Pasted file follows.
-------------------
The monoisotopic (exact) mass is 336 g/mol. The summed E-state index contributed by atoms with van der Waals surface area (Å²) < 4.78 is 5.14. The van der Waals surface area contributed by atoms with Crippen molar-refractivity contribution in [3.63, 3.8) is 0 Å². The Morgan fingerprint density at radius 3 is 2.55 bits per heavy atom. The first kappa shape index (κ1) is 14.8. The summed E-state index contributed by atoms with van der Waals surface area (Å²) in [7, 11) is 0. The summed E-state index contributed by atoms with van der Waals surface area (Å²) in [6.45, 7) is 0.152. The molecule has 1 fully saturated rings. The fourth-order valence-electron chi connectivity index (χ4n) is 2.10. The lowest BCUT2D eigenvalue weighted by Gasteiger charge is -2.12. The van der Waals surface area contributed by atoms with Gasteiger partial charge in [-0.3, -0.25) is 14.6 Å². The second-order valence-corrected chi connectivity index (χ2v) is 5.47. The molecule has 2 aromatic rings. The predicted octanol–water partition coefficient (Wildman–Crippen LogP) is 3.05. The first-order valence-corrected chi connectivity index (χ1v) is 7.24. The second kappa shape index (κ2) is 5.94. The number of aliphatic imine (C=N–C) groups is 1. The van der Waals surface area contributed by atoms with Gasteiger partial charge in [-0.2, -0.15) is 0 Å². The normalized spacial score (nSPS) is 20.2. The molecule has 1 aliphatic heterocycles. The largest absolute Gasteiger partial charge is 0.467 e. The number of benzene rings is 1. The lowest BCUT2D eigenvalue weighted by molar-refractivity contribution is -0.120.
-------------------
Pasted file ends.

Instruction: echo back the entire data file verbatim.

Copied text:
The monoisotopic (exact) mass is 336 g/mol. The summed E-state index contributed by atoms with van der Waals surface area (Å²) < 4.78 is 5.14. The van der Waals surface area contributed by atoms with Crippen molar-refractivity contribution in [3.63, 3.8) is 0 Å². The Morgan fingerprint density at radius 3 is 2.55 bits per heavy atom. The first kappa shape index (κ1) is 14.8. The summed E-state index contributed by atoms with van der Waals surface area (Å²) in [7, 11) is 0. The summed E-state index contributed by atoms with van der Waals surface area (Å²) in [6.45, 7) is 0.152. The molecule has 1 fully saturated rings. The fourth-order valence-electron chi connectivity index (χ4n) is 2.10. The lowest BCUT2D eigenvalue weighted by Gasteiger charge is -2.12. The van der Waals surface area contributed by atoms with Gasteiger partial charge in [-0.3, -0.25) is 14.6 Å². The second-order valence-corrected chi connectivity index (χ2v) is 5.47. The molecule has 2 aromatic rings. The predicted octanol–water partition coefficient (Wildman–Crippen LogP) is 3.05. The first-order valence-corrected chi connectivity index (χ1v) is 7.24. The second kappa shape index (κ2) is 5.94. The number of aliphatic imine (C=N–C) groups is 1. The van der Waals surface area contributed by atoms with Gasteiger partial charge in [-0.2, -0.15) is 0 Å². The normalized spacial score (nSPS) is 20.2. The molecule has 1 aliphatic heterocycles. The largest absolute Gasteiger partial charge is 0.467 e. The number of benzene rings is 1. The lowest BCUT2D eigenvalue weighted by molar-refractivity contribution is -0.120.